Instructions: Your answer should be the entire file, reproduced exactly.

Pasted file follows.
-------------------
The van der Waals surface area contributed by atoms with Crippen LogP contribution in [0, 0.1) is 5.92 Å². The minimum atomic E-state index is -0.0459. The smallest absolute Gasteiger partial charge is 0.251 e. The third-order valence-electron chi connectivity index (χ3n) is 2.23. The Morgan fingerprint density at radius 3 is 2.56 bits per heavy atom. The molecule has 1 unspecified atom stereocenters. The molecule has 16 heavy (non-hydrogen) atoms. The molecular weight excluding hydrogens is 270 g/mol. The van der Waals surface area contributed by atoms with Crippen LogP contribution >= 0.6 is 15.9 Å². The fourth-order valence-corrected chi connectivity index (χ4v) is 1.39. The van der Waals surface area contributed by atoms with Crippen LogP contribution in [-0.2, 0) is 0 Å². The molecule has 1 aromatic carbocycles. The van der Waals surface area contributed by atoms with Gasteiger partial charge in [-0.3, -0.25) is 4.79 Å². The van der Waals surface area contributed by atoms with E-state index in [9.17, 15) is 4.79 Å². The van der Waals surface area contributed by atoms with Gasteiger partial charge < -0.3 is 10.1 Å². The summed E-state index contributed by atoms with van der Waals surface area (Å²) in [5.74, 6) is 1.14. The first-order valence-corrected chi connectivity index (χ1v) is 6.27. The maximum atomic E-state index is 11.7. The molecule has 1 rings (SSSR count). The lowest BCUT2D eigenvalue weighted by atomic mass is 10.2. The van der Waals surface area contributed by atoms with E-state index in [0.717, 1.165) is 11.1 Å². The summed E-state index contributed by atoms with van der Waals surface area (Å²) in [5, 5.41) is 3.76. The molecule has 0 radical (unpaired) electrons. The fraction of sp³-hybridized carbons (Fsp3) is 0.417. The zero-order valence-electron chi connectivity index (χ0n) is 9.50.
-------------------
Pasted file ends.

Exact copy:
The van der Waals surface area contributed by atoms with Crippen LogP contribution in [0, 0.1) is 5.92 Å². The minimum atomic E-state index is -0.0459. The smallest absolute Gasteiger partial charge is 0.251 e. The third-order valence-electron chi connectivity index (χ3n) is 2.23. The Morgan fingerprint density at radius 3 is 2.56 bits per heavy atom. The molecule has 1 unspecified atom stereocenters. The molecule has 16 heavy (non-hydrogen) atoms. The molecular weight excluding hydrogens is 270 g/mol. The van der Waals surface area contributed by atoms with Crippen LogP contribution >= 0.6 is 15.9 Å². The fourth-order valence-corrected chi connectivity index (χ4v) is 1.39. The van der Waals surface area contributed by atoms with Crippen LogP contribution in [-0.2, 0) is 0 Å². The molecule has 1 aromatic carbocycles. The van der Waals surface area contributed by atoms with Gasteiger partial charge in [-0.3, -0.25) is 4.79 Å². The van der Waals surface area contributed by atoms with E-state index in [9.17, 15) is 4.79 Å². The van der Waals surface area contributed by atoms with Gasteiger partial charge < -0.3 is 10.1 Å². The summed E-state index contributed by atoms with van der Waals surface area (Å²) in [5.74, 6) is 1.14. The first-order valence-corrected chi connectivity index (χ1v) is 6.27. The maximum atomic E-state index is 11.7. The molecule has 1 rings (SSSR count). The lowest BCUT2D eigenvalue weighted by atomic mass is 10.2. The van der Waals surface area contributed by atoms with E-state index in [0.717, 1.165) is 11.1 Å². The summed E-state index contributed by atoms with van der Waals surface area (Å²) in [5, 5.41) is 3.76. The molecule has 0 radical (unpaired) electrons. The fraction of sp³-hybridized carbons (Fsp3) is 0.417. The zero-order valence-electron chi connectivity index (χ0n) is 9.50.